Today, the decisions made about everything from décor to the floor for households, increasingly fall upon women. In fact, the majority of these decisions are made by female brains. In fact, the vast majority of purchasing decisions made about interiors and interior products is made by the fairer sex and yet, most shopping experiences provided by the flooring retail sector are focused on a male customer’s attitudes, needs and mindset. Why? And how can you make the most of ‘a woman’s touch’ in the retail sector.
Maybe you disagree, but you can’t disagree with this: there is a huge disconnect between female consumers and the flooring industry. Maybe if I tackle the issue from a different angle, we can start to make the huge shift required and flooring retailers (with particular regard to carpet sales) can look forward to a future in which flooring is once again seen as ‘a key’ element of an interior makeover, maybe even a ‘fashion purchase’. The reason we should try to do this is that flooring, more often than not, has what is left of a consumer’s budget spent on it, rather than the main portion.
Can sales be lifted significantly simply by updating some traditional behaviors?
Let’s talk about selling and the salespeople: there are some female salespeople in the flooring industry, some with manufacturers and some in retail. But there is room and a powerful case to be made in favor of attracting more women to the job of selling flooring.
I should state, there is a small number of men selling flooring that ‘get it’ and do an excellent job. But, we have to face it they really are, just a few. Men selling in this industry, in general, love to get to the ‘nuts and bolts’ of the matter quite quickly; they like to talk about brands, carpet weights, construction types, prices per sq ft and where the carpet is going. I accept the importance of such knowledge and detail, but the issue lies with ‘when’ to display you have it.
A female salesperson will focus immediately on having empathy with her customer and becoming her ‘Trusted Adviser’ (thanks for that phrase Warren Tyler) long before she feels any need to show-off her technical knowledge of flooring. She understands that the customer wants to talk about ‘her’ overall décor scheme, wanting opinion about what might fit in from a color, look and feeling stance. Much more significantly, she will know – some might say instinctively – how to talk about color and pattern. Knowing which patterns mix and how to match colors. She will sit with her customer and look through wallpaper books and interior design magazines, whilst referring to flooring she has in mind that might go with the scheme. A woman will know how the female customer thinks and feels, while most crucially realizing that she is there to provide support and opinion, not solutions.
The female salesperson will naturally show a genuine passion for the customers overall interior project: whereas the men are mostly passionate about the floor and making a sale. Your first reaction to this is most likely to be to shout: “A man can do all of that!” Whilst I agree with your ‘can’, or even a ‘could’; the fact is that most don’t.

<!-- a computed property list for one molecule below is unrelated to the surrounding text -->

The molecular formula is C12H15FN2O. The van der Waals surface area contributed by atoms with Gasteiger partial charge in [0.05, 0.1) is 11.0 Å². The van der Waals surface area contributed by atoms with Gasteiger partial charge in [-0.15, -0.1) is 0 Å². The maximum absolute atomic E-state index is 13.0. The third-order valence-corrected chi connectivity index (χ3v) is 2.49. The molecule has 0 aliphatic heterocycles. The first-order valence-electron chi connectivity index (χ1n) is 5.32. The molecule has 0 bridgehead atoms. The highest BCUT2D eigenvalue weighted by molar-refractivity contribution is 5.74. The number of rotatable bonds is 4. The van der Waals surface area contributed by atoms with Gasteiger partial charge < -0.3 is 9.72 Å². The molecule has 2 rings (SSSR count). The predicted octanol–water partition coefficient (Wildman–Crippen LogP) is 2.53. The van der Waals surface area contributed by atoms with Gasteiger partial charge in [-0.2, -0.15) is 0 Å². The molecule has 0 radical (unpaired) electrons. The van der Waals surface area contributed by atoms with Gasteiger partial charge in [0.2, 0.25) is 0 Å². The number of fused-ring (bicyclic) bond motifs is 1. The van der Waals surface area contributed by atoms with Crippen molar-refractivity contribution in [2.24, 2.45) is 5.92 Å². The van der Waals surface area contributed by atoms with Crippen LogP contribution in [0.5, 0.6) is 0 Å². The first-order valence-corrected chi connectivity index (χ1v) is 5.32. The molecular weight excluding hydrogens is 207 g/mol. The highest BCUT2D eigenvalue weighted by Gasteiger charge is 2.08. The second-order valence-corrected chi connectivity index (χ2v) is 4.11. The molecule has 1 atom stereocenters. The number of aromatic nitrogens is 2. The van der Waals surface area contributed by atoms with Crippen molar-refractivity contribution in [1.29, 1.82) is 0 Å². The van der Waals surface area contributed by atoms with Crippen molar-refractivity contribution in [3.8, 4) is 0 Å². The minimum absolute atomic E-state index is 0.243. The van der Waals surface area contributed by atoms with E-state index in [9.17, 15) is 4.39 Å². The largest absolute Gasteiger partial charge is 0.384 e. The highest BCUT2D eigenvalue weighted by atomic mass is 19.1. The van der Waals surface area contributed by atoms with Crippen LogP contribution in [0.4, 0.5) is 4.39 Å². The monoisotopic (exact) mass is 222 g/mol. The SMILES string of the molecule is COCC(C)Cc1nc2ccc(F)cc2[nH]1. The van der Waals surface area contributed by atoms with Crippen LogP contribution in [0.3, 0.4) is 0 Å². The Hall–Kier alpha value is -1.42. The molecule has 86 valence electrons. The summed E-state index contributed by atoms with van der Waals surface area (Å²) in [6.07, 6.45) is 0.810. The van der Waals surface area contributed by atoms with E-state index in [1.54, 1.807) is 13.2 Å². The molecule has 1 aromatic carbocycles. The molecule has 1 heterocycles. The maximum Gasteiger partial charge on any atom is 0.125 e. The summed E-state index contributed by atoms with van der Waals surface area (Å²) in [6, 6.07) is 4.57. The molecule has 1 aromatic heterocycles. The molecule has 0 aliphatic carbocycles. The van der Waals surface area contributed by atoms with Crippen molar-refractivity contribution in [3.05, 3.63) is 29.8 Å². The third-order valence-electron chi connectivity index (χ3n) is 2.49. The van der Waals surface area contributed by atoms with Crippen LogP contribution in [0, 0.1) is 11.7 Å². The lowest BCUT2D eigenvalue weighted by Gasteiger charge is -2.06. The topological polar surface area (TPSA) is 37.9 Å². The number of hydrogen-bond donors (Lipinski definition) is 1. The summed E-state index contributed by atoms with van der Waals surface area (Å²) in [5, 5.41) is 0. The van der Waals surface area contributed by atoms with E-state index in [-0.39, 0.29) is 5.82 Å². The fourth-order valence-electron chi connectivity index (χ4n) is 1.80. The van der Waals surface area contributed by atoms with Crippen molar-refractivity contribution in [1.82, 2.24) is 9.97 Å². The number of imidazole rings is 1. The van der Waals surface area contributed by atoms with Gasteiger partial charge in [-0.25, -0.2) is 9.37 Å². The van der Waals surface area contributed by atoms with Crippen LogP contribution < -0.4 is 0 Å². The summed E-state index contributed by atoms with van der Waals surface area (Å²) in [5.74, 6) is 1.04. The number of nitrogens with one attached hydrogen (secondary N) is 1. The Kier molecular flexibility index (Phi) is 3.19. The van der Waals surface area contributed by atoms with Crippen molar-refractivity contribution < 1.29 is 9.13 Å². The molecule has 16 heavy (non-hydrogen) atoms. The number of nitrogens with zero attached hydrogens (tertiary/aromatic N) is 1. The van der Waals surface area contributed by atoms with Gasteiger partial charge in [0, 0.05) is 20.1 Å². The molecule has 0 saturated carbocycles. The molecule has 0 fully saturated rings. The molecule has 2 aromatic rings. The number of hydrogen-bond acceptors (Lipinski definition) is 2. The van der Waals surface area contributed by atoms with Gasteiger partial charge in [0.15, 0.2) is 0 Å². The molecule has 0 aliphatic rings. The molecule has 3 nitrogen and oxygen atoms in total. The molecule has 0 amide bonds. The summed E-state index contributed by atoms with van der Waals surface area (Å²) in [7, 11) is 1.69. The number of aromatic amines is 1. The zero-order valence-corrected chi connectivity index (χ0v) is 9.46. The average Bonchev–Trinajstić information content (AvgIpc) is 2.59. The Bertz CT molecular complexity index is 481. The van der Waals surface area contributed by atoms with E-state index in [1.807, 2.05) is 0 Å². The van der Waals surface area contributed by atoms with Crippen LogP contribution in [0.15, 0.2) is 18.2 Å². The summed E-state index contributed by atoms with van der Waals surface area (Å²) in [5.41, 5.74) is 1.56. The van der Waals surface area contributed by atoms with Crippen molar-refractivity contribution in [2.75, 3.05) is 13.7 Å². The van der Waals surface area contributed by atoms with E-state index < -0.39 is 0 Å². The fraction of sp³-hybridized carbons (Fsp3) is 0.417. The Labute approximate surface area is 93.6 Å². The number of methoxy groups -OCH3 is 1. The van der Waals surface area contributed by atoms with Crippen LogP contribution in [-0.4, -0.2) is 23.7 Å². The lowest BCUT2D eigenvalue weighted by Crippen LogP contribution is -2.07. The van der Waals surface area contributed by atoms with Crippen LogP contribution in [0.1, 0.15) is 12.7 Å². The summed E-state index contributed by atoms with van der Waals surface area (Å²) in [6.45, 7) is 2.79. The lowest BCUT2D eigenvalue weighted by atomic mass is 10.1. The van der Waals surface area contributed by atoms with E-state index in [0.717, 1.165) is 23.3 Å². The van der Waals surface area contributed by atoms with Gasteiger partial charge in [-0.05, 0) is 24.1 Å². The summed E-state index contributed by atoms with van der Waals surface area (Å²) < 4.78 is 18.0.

Our merchandising, pricing, showroom layouts and product offers simply aren’t evolving to meet the shopping experience the female customer desires. In fact, it’s increasingly not even meeting those of the male consumer. My recommendation based on experience across the USA, is that if you want to secure the future of your flooring business achieving increased sales; then think about employing female sales staff and let them get on with the job in a way that might be considered ‘indirect’ but which will most certainly lift sales, customer satisfaction, recommendations and profits.
There is no reason why men couldn’t learn to sell in this style, respect the customer for who she (or he) is and provide the shopping experience she/he longs for. But, we’d need to learn ‘how’ from a woman, which means lots of female sales managers and trainers need to be found…
Written by Phil Pond, Consumer Insights Director at Scarlet Opus
Beverly, East Yorkshire
Phil has a strong track record of success achieving sales revenue growth for manufacturing, retail, hospitality and service companies for over 25 years. In 2000, Phil jointly owned a UK carpet manufacturer, creating innovative activities to increase sales for and with retail partners. He sold the business in 2005. Skilled and knowledgeable in commercial and consumer marketing and sales, Phil has an excellent reputation for adding value for clients in the production and retail of a wide variety of products. Phil has clients in Eastern & Western Europe, the USA, South America, China, Scandinavia, The Middle East and Japan. He also successfully developed new products, winning new markets and hunting down efficiency in costs. He has worked in the USA since 1997 in a variety of market sectors and US businesses. Product experience spans many areas including hard and soft flooring (residential & commercial), property, and trend forecasting for and to clients that include Home Depot, Walmart, Tesco, Harrods, IDG, Kleenex, SAPPI, Marks & Spencer, Ford, Jaguar & Rolls Royce retail dealerships and US retail flooring independents. For the past 8 years his focus has been on building consumer, design and business trends for both retailers and manufacturers in the interiors sector, including working with retail salespeople to guide matching their actions to consumer desires for their ‘shopping experience’, working with retailers to match store layouts and merchandising to consumer behaviors in store, providing education to manufacturers in how best to support their dealer networks and how to engage and develop consumer loyalty.